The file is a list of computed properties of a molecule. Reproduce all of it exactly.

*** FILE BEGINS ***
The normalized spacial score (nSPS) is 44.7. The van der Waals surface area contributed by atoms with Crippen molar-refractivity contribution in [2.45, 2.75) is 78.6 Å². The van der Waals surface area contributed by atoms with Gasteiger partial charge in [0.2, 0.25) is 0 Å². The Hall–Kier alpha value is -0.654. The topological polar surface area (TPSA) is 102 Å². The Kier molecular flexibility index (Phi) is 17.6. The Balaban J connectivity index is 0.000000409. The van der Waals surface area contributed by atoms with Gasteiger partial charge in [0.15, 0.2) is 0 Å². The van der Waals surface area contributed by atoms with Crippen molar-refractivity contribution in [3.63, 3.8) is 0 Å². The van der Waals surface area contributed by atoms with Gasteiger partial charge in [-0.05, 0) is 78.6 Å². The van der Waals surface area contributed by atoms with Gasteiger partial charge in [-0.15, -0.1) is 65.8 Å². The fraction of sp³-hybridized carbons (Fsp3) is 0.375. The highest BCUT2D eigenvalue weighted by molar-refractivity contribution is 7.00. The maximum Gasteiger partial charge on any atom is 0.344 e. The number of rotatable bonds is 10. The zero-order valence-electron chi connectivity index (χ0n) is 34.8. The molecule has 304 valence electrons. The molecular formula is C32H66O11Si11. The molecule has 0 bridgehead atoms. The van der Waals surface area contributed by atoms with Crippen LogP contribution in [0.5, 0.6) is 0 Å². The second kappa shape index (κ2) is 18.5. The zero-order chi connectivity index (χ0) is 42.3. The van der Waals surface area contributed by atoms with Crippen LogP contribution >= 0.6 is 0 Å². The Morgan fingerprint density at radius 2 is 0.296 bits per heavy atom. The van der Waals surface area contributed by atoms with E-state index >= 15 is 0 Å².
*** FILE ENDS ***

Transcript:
The normalized spacial score (nSPS) is 44.7. The van der Waals surface area contributed by atoms with Crippen molar-refractivity contribution in [2.45, 2.75) is 78.6 Å². The van der Waals surface area contributed by atoms with Gasteiger partial charge in [0.2, 0.25) is 0 Å². The Hall–Kier alpha value is -0.654. The topological polar surface area (TPSA) is 102 Å². The Kier molecular flexibility index (Phi) is 17.6. The Balaban J connectivity index is 0.000000409. The van der Waals surface area contributed by atoms with Gasteiger partial charge in [0.15, 0.2) is 0 Å². The van der Waals surface area contributed by atoms with Crippen molar-refractivity contribution in [3.63, 3.8) is 0 Å². The van der Waals surface area contributed by atoms with Gasteiger partial charge in [-0.05, 0) is 78.6 Å². The van der Waals surface area contributed by atoms with Gasteiger partial charge in [-0.15, -0.1) is 65.8 Å². The fraction of sp³-hybridized carbons (Fsp3) is 0.375. The highest BCUT2D eigenvalue weighted by molar-refractivity contribution is 7.00. The maximum Gasteiger partial charge on any atom is 0.344 e. The number of rotatable bonds is 10. The zero-order valence-electron chi connectivity index (χ0n) is 34.8. The molecule has 304 valence electrons. The molecular formula is C32H66O11Si11. The molecule has 0 bridgehead atoms. The van der Waals surface area contributed by atoms with Crippen LogP contribution in [0.5, 0.6) is 0 Å². The second kappa shape index (κ2) is 18.5. The zero-order chi connectivity index (χ0) is 42.3. The van der Waals surface area contributed by atoms with Crippen LogP contribution >= 0.6 is 0 Å². The Morgan fingerprint density at radius 2 is 0.296 bits per heavy atom. The van der Waals surface area contributed by atoms with E-state index >= 15 is 0 Å².